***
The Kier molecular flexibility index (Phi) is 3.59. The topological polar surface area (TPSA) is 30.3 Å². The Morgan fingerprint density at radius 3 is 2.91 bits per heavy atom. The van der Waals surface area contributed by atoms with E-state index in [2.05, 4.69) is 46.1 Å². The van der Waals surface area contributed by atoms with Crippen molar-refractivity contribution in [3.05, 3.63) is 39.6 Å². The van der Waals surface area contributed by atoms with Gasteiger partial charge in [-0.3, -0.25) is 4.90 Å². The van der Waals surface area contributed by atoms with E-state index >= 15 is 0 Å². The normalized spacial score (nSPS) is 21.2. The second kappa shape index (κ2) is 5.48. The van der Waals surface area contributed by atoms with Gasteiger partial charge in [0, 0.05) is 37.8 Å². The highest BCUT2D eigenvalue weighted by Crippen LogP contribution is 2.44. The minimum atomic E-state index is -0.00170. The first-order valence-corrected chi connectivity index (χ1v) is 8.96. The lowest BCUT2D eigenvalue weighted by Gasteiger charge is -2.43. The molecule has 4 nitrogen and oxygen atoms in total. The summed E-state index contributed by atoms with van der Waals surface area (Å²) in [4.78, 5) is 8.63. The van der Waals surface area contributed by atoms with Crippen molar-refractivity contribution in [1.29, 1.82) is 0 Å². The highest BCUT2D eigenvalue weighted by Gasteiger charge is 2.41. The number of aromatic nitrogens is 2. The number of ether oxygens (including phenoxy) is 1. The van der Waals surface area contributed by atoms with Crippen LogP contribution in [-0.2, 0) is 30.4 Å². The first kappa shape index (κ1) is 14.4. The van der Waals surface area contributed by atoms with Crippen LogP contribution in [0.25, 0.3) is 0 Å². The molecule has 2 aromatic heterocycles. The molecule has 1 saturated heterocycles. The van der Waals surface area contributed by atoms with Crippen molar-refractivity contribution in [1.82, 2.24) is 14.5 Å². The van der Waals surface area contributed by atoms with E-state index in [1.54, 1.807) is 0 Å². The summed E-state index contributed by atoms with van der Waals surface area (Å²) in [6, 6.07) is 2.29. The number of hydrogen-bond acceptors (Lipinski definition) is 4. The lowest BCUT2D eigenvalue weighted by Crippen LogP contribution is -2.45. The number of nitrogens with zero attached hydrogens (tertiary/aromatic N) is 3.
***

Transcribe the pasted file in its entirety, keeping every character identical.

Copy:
The Kier molecular flexibility index (Phi) is 3.59. The topological polar surface area (TPSA) is 30.3 Å². The Morgan fingerprint density at radius 3 is 2.91 bits per heavy atom. The van der Waals surface area contributed by atoms with E-state index in [2.05, 4.69) is 46.1 Å². The van der Waals surface area contributed by atoms with Crippen molar-refractivity contribution in [3.05, 3.63) is 39.6 Å². The van der Waals surface area contributed by atoms with Gasteiger partial charge in [-0.3, -0.25) is 4.90 Å². The van der Waals surface area contributed by atoms with E-state index >= 15 is 0 Å². The normalized spacial score (nSPS) is 21.2. The second kappa shape index (κ2) is 5.48. The van der Waals surface area contributed by atoms with Gasteiger partial charge in [0, 0.05) is 37.8 Å². The highest BCUT2D eigenvalue weighted by Crippen LogP contribution is 2.44. The minimum atomic E-state index is -0.00170. The first-order valence-corrected chi connectivity index (χ1v) is 8.96. The lowest BCUT2D eigenvalue weighted by Gasteiger charge is -2.43. The molecule has 4 nitrogen and oxygen atoms in total. The summed E-state index contributed by atoms with van der Waals surface area (Å²) in [4.78, 5) is 8.63. The van der Waals surface area contributed by atoms with Crippen molar-refractivity contribution in [1.29, 1.82) is 0 Å². The highest BCUT2D eigenvalue weighted by Gasteiger charge is 2.41. The number of aromatic nitrogens is 2. The number of ether oxygens (including phenoxy) is 1. The van der Waals surface area contributed by atoms with Crippen LogP contribution in [-0.2, 0) is 30.4 Å². The first kappa shape index (κ1) is 14.4. The van der Waals surface area contributed by atoms with Crippen LogP contribution in [0.25, 0.3) is 0 Å². The molecule has 2 aromatic heterocycles. The molecule has 1 saturated heterocycles. The van der Waals surface area contributed by atoms with Crippen molar-refractivity contribution in [1.82, 2.24) is 14.5 Å². The van der Waals surface area contributed by atoms with E-state index in [1.54, 1.807) is 0 Å². The summed E-state index contributed by atoms with van der Waals surface area (Å²) in [6, 6.07) is 2.29. The number of hydrogen-bond acceptors (Lipinski definition) is 4. The lowest BCUT2D eigenvalue weighted by Crippen LogP contribution is -2.45. The number of nitrogens with zero attached hydrogens (tertiary/aromatic N) is 3.